• It creates legal uncertainty, which in turn “serves to discourage de-identification of data” and other reasonable steps;
  • It “acts as a hidden trade barrier that disrupts consumer access to and use of U.S. businesses.”
  • It imposes compliance burdens on “small firms (including non-profit organizations) with no physical presence in Europe and minimal European customers bases”
  • It “assumes massive harm from privacy violations (which may turn on entirely theoretical harms) and makes the illogical and unsubstantiated leap that harm to consumers will scale in relation to a firm’s revenues.”
  • It undermines the “free-content model” that led to enormous growth of internet use and deployment, and “drives innovative new services, helps to improve existing services, and allows for the personalization and relevant content that modern digital citizens have come to demand and expect.”

Other commenters wrote that “[o]verly broad extraterritorial application of data restrictions ... risk hampering innovation and growth for both domestic industry and companies with global operations. Sweeping application of such laws may create a reciprocity effect which may impede the ability of domestic companies to operate internationally, as well as restrict the level of business which could get sent to local companies for data processing or analysis.”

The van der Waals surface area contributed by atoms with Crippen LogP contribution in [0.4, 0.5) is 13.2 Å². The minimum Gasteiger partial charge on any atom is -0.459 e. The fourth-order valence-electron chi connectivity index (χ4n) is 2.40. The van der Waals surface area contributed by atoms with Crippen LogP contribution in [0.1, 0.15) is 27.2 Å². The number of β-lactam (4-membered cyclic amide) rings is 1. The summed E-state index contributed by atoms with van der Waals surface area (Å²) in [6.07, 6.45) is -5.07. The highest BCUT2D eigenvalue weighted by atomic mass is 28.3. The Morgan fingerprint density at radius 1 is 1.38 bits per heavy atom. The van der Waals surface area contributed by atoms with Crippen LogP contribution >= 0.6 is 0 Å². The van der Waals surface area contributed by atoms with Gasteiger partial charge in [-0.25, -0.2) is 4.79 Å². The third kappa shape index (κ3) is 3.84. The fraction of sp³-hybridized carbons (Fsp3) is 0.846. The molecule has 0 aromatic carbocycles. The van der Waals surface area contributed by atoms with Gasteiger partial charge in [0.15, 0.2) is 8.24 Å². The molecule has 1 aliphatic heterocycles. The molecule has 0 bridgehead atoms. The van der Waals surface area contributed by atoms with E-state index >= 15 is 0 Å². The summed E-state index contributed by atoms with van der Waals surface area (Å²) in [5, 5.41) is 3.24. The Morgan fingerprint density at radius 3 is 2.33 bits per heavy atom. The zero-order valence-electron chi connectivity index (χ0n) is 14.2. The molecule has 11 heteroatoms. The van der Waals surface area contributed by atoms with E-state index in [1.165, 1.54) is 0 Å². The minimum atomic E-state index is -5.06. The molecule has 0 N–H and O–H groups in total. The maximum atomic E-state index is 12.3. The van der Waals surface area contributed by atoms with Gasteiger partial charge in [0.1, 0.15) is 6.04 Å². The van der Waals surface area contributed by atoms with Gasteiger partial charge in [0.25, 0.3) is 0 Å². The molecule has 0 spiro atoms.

Intellectual property and free speech online also came up. 

The Motion Picture Association of America (MPAA) urged NTIA to protect intellectual property, arguing that “decentralized, borderless, and often anonymous nature of internet communications has subjected high-value, high-quality creative content to theft and widespread, unauthorized dissemination on a scale never before experienced.” 

Several expressed concerns about the continued vitality of shared resources, like the WHOIS database, access to which is threatened by interpretations of the GDPR.  Microsoft made this point, as did others. According to the MPAA, recent application of the GDPR “frustrates even preliminary examinations into illicit online activity, such as identity theft, cyber-attacks, theft of intellectual property, fraud, unlawful sale of drugs, human trafficking, and other criminal behavior, as a number of U.S. and international law enforcement, private, and public sector organizations have observed.”

Some Commenters Want to Reopen Past Domestic Disputes over “Net Neutrality.”

Consumers Union came in strong, arguing that with the FCC’s action on the Open Internet Rules, internet service providers “now have the ability to block apps and content or throttle a user’s broadband internet service. And they can discriminate between different forms and sources of data flowing through their networks.”

Next Steps

NTIA will digest all the comments and meet with stakeholders to develop policies.  Its work here may be complemented and informed by efforts it is soon launching on federal privacy policy, in which it will seek input from stakeholders about the U.S. approach to privacy and key principles for policymakers.   If the comments filed here are a harbinger of things to come, NTIA will have plenty of issues to consider.

Now is the time to educate the government about the practical and legal issues facing the private sector in the modern Internet-connected economy.